DALLAS (AP) -Tom Hicks, the financially strapped owner of the Dallas Stars, is exploring a possible sale of the NHL team.
The Hicks Sports Group said Thursday it has retained Galatioto Sports Partners to look for new investors and explore the idea of selling a majority stake in the NHL team.
Team president Jeff Cogen said in a statement that Hicks had received "numerous" inquiries about the team, although he said a sale is not a certainty.
"Those potential investors recognize that the Stars are a success story," Cogen said. "It's a role model, especially for the Sun Belt teams."
Less than a year after defaulting on $525 million in loans backed by the Stars and baseball's Texas Rangers, Hicks has already agreed to sell the Rangers to a group led by Pittsburgh attorney Chuck Greenberg. The Rangers sale awaits approval from Major League Baseball, the NHL and the group of 40 lenders holding debt from the Hicks group.
Hicks also owns half of Liverpool and British government officials have expressed concern about the debt load tied up in the Premier League club.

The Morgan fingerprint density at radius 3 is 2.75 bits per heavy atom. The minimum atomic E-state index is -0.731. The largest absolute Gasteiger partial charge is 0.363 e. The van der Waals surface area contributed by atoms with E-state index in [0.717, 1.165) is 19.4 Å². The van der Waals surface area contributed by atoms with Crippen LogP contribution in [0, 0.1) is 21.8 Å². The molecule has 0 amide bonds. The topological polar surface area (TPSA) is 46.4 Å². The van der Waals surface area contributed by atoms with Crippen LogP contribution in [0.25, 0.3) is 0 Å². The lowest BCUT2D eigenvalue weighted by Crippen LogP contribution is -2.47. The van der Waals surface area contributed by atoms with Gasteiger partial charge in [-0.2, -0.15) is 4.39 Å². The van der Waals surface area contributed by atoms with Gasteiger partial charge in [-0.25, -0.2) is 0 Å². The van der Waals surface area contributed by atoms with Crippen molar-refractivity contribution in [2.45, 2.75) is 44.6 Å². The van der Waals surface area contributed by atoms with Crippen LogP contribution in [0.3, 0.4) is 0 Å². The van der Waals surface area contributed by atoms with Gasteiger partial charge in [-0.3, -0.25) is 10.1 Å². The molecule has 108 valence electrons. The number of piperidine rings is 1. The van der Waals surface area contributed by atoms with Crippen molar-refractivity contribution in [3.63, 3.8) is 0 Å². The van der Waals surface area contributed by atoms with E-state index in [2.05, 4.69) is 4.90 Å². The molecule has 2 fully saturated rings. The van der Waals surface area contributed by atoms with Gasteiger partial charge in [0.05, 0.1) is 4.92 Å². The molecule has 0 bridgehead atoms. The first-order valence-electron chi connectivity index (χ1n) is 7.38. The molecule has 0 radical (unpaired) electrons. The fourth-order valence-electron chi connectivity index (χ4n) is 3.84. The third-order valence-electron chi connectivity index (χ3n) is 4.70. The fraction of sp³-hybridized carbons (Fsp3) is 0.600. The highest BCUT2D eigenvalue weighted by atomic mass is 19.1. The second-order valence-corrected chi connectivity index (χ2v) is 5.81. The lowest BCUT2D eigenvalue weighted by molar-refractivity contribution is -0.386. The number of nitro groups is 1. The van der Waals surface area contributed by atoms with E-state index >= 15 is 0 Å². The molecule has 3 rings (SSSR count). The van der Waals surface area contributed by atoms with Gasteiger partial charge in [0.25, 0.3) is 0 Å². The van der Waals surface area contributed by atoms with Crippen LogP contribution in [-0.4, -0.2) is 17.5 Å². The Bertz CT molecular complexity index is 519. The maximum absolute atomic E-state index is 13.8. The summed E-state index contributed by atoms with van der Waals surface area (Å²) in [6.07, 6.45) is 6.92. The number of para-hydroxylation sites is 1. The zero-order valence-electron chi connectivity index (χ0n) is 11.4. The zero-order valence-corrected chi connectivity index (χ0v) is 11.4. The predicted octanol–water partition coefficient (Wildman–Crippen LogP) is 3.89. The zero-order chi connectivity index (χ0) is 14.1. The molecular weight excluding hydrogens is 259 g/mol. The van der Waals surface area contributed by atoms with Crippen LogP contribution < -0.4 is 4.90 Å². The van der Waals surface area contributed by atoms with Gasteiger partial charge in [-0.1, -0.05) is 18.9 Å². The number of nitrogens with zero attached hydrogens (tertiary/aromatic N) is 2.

A spokeswoman for Hicks said the owner was out of the country and unavailable for comment.
Hicks bought the Stars in 1996 from Norm Green, who had moved the team from Minneapolis three years earlier. Dallas won the Stanley Cup in 1999, sparking a home sellout streak that surpassed 200 games while interest in youth hockey blossomed through several Dallas-area ice rinks run by the Stars.
But Dallas lost momentum through the NHL's work stoppage in 2004-05 and had less playoff success. The Stars have made it out of the first round just once in the past five seasons. Home sellouts that used to be certain are now rare, and they are in danger of missing the playoffs in consecutive seasons for the first time since moving to Dallas.
Stars general manager Joe Nieuwendyk said the foundation of the franchise is still there.
"I believe it is positioned for greatness for many years because of the youth in our system, our tradition of winning, and we have an established and enthusiastic fan base," Nieuwendyk said.